The current study used in situ simulation in a new ED to achieve 3 main aims. First, we attempted to identify potential issues in ED preparedness. We sought to ensure that any latent safety threats that may otherwise go unnoticed were acknowledged and addressed before opening the facility. Second, we intended to orient workers to their new work space, allowing them to become familiar with the new layout by working in a high-fidelity scenario. Finally, we sought to ascertain how simulation can increase self-efficacy, communication ability, work space satisfaction, and performance beliefs. These variables are often studied when examining the success of organizational interventions16–19 but are frequently omitted within simulation research.



Questionnaires were distributed for completion before and after the simulation. No identifying information was collected from the study participants, although prescenario and postscenario questionnaires were linked by unique identifiers to allow comparison. Summa Health System’s Institutional Review Board approved the study through expedited review procedures, and a waiver of consent was requested because the study was minimal risk. A cover page with the elements of informed consent was used on the presimulation survey.

Setting and Population

The study was performed in an adult urban community teaching hospital at a level 1 trauma center. All simulation participants were employees or contracted providers of the institution and had roles in patient care or diagnostic testing in the ED. Participants represented a variety of disciplines and experience levels that routinely function in this setting. Thus, all employees would benefit by assisting in identifying logistic issues and opportunities for improvement within the new work space. ED staff were invited by their departmental leadership to voluntarily participate in an initial orientation session and/or the simulation sessions to help assess readiness of the newly constructed ED. The orientation occurred before the simulation sessions and consisted of a walk through the department as well as a 24-item “scavenger hunt” in which personnel needed to locate several pieces of critical equipment that were located within the new facility (eg, ultrasound machine, intravenous pressure bags, suture cart).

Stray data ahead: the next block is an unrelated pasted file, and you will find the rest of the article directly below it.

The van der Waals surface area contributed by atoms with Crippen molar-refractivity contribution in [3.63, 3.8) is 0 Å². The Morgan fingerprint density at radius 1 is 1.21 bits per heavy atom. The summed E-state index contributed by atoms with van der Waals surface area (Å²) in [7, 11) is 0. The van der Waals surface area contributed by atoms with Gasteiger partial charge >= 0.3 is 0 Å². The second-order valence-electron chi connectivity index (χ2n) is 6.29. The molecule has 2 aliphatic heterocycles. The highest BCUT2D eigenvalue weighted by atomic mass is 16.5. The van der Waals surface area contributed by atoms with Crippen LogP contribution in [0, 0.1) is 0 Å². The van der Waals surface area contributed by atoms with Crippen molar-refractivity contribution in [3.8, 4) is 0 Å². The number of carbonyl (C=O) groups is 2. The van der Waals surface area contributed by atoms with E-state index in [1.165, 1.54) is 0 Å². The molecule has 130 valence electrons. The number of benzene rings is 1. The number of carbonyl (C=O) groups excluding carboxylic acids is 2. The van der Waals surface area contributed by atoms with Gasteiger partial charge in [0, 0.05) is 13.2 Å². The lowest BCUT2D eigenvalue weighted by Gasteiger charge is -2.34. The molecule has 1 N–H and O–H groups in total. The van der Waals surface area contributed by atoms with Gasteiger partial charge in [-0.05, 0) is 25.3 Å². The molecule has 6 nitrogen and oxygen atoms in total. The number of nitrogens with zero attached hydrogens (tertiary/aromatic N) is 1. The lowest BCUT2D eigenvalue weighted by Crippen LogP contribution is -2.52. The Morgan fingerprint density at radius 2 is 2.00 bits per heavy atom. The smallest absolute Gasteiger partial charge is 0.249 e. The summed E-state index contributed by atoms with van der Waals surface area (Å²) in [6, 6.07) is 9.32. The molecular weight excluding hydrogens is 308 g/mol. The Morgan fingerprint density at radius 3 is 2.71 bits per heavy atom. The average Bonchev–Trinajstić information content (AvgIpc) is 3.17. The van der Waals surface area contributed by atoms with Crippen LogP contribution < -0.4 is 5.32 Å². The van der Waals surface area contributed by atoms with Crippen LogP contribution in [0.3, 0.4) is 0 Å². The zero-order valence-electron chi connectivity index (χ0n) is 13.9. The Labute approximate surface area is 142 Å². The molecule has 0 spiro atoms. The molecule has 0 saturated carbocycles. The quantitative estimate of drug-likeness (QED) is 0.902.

Study Protocol

To obtain a comprehensive number of responses and input, we implemented 2 days of identical simulation sessions. On each day, staff participated in 1 of 2 simulation cases and group debriefing. Staff members also had the option to participate in a second different simulation taking place in a separate ED space if they desired. In total, 4 simulation sessions occurred on each day, and staff participated in at least 1 scenario and debriefing session. Advanced debriefing strategies20 were used to debrief all participants regarding their perceptions of the training, the physical features of the new environment, the availability of equipment, the ease of communication, the ability of the individuals to perform their assigned duties, and the ability to work as a team. Comments and suggestions were recorded by the simulation team during the debriefing sessions. Figure 1 illustrates the simulations performed during the study.

Overview of study design and implementation across 2 days.

Study participants were asked to complete a presurvey before the start of the simulation sessions. The presurvey included self-reported items regarding staff members’ self-appraisal of their own trauma readiness, cardiac readiness, communication ability, facility readiness, self-efficacy, performance beliefs, and work space satisfaction. A unique 4-digit code was used to link presimulation and postsimulation responses while maintaining anonymity.

Leadership from ED, nursing, and surgery were involved in the creation of both of the simulated scenarios. The trauma scenario involved a critically ill patient with trauma (patient simulator) who presented with multisystem injuries including loss of a patent airway, a tension pneumothorax, an unstable pelvis, and a femur fracture. To successfully treat the patient, participants had to immediately perform an appropriate Advanced Trauma Life Support resuscitation. The multidisciplinary team needed to immediately obtain a definitive airway, decompress the tension pneumothorax, obtain intravascular access, initiate resuscitation, stabilize the pelvic fracture, and splint the extremity fracture.